The first step in becoming a professional writer is deciding you want to be a professional writer. The second step is developing a small body of work. If you want to write fiction, you need some short stories to sell to print and online magazines. If you want to write nonfiction or ad copy, you need a few articles or blurbs to show what you can do.
I’m going to assume that, if you want to become a professional writer, you aren’t one yet. This likely means you have a regular job. Maybe a wife, kids, commute and house to take care of. You can’t devote all your time to making this happen. That’s life…but it doesn’t mean you can’t make your portfolio happen.
On Monday of next week, sketch a simple outline of a story or article. For fiction, write a sentence or two about each character and each major part of the tale. For nonfiction, write a note describing each paragraph in your essay or copy structure, and some lines about where you’ll go for further research.
On Tuesday, write the “sketch draft.” This is the simplest written form of the story. Any time you get stuck, write in parenthesis a note about what you want to have happen and move on. “John looked into Stella’s eyes and said (something eloquent about loving her).” or “(Put actual statistic here) out of 100 Americans say they fear a terrorist strike in their local area within the next 10 years.” Get it all down.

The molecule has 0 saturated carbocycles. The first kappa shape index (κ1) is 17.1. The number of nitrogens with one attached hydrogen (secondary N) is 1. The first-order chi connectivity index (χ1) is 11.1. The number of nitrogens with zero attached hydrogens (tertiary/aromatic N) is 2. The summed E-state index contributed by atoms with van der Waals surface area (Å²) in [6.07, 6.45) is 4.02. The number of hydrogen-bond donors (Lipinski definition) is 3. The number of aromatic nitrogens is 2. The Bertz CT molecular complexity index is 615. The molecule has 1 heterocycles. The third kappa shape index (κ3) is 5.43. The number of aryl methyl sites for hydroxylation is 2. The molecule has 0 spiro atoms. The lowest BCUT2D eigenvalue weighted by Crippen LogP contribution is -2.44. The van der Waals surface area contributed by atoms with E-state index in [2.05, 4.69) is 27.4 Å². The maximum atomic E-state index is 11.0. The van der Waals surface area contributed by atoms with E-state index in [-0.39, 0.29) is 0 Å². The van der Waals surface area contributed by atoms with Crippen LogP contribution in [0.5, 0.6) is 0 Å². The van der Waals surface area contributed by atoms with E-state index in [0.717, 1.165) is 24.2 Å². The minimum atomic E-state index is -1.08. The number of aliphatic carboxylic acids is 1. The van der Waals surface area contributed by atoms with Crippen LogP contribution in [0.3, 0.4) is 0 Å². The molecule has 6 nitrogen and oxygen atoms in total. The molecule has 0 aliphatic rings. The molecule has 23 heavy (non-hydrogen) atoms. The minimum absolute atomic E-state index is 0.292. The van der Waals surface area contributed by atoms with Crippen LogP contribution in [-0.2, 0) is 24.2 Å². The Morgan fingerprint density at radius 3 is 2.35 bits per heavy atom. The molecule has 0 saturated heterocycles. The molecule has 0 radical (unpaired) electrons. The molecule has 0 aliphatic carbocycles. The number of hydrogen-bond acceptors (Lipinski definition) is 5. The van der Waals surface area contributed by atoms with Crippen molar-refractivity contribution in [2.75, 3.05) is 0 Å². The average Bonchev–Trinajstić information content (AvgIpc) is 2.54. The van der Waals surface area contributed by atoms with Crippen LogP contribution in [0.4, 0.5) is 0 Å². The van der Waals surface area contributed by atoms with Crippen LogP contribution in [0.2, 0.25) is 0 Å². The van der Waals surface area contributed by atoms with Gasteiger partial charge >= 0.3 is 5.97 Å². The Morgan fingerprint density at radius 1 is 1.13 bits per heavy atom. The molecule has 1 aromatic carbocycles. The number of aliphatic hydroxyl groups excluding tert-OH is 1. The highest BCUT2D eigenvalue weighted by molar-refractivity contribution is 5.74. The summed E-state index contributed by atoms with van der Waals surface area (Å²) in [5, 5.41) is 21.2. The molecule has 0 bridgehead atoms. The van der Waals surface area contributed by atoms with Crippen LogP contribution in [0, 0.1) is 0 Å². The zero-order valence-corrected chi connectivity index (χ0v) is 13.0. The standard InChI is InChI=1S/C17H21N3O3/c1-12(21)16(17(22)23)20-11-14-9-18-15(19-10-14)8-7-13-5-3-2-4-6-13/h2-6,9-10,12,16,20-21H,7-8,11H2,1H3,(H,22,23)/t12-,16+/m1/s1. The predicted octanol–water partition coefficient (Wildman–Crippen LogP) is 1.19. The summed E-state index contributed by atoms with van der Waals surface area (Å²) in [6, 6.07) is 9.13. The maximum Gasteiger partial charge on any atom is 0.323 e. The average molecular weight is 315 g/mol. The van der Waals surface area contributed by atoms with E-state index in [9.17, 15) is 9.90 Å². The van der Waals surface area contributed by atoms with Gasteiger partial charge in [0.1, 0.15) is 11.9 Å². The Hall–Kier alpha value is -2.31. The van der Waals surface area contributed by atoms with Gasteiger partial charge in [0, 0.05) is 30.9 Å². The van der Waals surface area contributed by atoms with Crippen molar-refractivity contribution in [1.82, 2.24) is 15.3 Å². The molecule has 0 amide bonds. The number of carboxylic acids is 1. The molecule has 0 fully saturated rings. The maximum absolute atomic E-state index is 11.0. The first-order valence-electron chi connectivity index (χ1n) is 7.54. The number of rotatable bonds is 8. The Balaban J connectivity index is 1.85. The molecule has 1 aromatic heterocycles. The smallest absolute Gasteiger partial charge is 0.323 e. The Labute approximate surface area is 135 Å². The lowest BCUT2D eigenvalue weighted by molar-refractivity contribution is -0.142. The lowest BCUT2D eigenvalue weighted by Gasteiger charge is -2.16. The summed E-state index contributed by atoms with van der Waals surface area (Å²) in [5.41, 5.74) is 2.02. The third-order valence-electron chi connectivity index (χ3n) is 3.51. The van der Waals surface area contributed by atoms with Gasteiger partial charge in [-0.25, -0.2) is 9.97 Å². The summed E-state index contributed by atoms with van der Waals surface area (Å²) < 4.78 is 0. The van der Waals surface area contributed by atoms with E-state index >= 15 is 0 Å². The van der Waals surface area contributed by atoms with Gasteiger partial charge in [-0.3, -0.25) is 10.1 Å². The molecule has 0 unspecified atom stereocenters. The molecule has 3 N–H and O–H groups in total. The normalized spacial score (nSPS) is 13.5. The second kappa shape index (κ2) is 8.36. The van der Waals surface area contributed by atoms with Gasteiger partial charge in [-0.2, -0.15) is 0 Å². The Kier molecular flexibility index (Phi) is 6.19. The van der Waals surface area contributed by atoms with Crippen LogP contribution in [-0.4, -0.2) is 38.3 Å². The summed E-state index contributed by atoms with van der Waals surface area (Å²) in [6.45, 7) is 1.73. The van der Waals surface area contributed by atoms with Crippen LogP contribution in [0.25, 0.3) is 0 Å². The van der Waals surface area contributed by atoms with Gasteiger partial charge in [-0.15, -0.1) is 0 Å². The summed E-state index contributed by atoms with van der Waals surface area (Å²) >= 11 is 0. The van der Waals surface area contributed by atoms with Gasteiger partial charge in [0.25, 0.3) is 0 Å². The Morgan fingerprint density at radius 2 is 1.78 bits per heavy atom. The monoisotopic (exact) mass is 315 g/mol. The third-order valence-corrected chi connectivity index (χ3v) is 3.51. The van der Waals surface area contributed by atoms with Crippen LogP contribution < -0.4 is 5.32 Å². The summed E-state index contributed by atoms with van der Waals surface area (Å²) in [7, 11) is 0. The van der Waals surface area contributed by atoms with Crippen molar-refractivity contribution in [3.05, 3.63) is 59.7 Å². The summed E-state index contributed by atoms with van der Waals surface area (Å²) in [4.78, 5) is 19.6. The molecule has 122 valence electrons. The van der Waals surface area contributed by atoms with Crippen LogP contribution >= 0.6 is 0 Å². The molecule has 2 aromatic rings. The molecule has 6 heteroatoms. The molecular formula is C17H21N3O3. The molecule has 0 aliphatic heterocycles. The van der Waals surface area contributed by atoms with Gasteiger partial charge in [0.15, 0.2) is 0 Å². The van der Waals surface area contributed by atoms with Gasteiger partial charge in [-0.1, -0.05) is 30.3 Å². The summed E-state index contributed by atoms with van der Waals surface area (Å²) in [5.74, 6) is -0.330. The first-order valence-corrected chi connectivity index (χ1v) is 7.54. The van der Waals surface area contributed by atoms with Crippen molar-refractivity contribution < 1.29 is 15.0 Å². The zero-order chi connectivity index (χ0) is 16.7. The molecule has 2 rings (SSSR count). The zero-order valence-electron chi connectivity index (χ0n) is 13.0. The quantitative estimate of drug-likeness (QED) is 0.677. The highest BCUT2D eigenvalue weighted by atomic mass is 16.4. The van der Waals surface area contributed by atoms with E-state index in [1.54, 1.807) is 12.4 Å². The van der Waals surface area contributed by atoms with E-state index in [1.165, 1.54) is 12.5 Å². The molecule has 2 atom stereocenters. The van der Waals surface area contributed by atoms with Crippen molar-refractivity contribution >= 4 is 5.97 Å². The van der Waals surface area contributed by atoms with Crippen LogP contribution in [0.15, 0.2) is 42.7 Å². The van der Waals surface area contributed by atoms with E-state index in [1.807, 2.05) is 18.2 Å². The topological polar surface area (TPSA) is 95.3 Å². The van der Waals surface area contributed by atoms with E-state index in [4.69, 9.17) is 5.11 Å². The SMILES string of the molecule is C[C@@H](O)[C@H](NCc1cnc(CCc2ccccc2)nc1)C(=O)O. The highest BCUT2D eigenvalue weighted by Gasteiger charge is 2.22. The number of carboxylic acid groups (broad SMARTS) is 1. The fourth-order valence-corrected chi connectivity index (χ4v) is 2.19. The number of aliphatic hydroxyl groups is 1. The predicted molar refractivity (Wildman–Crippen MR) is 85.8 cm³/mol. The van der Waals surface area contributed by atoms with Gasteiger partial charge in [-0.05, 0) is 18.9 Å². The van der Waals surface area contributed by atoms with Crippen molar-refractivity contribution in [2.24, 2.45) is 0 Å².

On Wednesday, focus your efforts on filling in those parts you skipped the day before. Look up the the statistics, scan through scenes in books and movies you liked for inspiration about how to handle those tricky scenes. At the end of the day, you’ll have a working rough draft.
On Thursday, rewrite the whole thing by looking at the printed rough draft and retyping from scratch. This process lets you look at each sentence, tweaking and repolishing as you go. When you’re finished, read the story out loud to yourself. Take notes about spots that were jarring, repetitive or weak. Sleep on it.
On Friday, fix the things you noticed when you read it aloud the night before. Once you’re finished, run a spell check and have somebody else proofread it.
On Saturday, walk away. You’re done. If you want, have a friend critique it…but no more fiddling until somebody else suggests something concrete.
Each day should take no more than an hour or two — time you can give yourself if you really want it. If you do this each week for a month, or every other week for two, you’ll have a body of four respectable pieces. Most writing clients want just two samples when considering you for a job. Fiction magazines want you to send just one.
Thanks for listening.